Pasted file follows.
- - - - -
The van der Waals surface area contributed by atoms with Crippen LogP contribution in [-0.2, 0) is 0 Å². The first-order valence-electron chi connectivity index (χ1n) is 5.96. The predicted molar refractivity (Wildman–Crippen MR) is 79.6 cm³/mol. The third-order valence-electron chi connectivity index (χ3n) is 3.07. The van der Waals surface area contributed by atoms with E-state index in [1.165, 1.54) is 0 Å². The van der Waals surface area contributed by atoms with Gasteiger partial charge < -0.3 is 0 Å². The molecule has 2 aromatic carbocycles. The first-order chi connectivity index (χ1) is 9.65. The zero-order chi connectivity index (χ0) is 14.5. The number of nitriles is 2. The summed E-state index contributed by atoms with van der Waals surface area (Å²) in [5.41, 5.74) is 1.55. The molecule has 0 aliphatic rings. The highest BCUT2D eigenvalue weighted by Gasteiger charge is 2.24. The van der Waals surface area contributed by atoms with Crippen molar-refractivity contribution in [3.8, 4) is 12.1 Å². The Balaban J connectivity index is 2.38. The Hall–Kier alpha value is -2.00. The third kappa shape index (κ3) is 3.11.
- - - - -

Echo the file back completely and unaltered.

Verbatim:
The van der Waals surface area contributed by atoms with Crippen LogP contribution in [-0.2, 0) is 0 Å². The first-order valence-electron chi connectivity index (χ1n) is 5.96. The predicted molar refractivity (Wildman–Crippen MR) is 79.6 cm³/mol. The third-order valence-electron chi connectivity index (χ3n) is 3.07. The van der Waals surface area contributed by atoms with E-state index in [1.165, 1.54) is 0 Å². The van der Waals surface area contributed by atoms with Gasteiger partial charge < -0.3 is 0 Å². The molecule has 2 aromatic carbocycles. The first-order chi connectivity index (χ1) is 9.65. The zero-order chi connectivity index (χ0) is 14.5. The number of nitriles is 2. The summed E-state index contributed by atoms with van der Waals surface area (Å²) in [5.41, 5.74) is 1.55. The molecule has 0 aliphatic rings. The highest BCUT2D eigenvalue weighted by Gasteiger charge is 2.24. The van der Waals surface area contributed by atoms with Crippen molar-refractivity contribution in [3.8, 4) is 12.1 Å². The Balaban J connectivity index is 2.38. The Hall–Kier alpha value is -2.00. The third kappa shape index (κ3) is 3.11.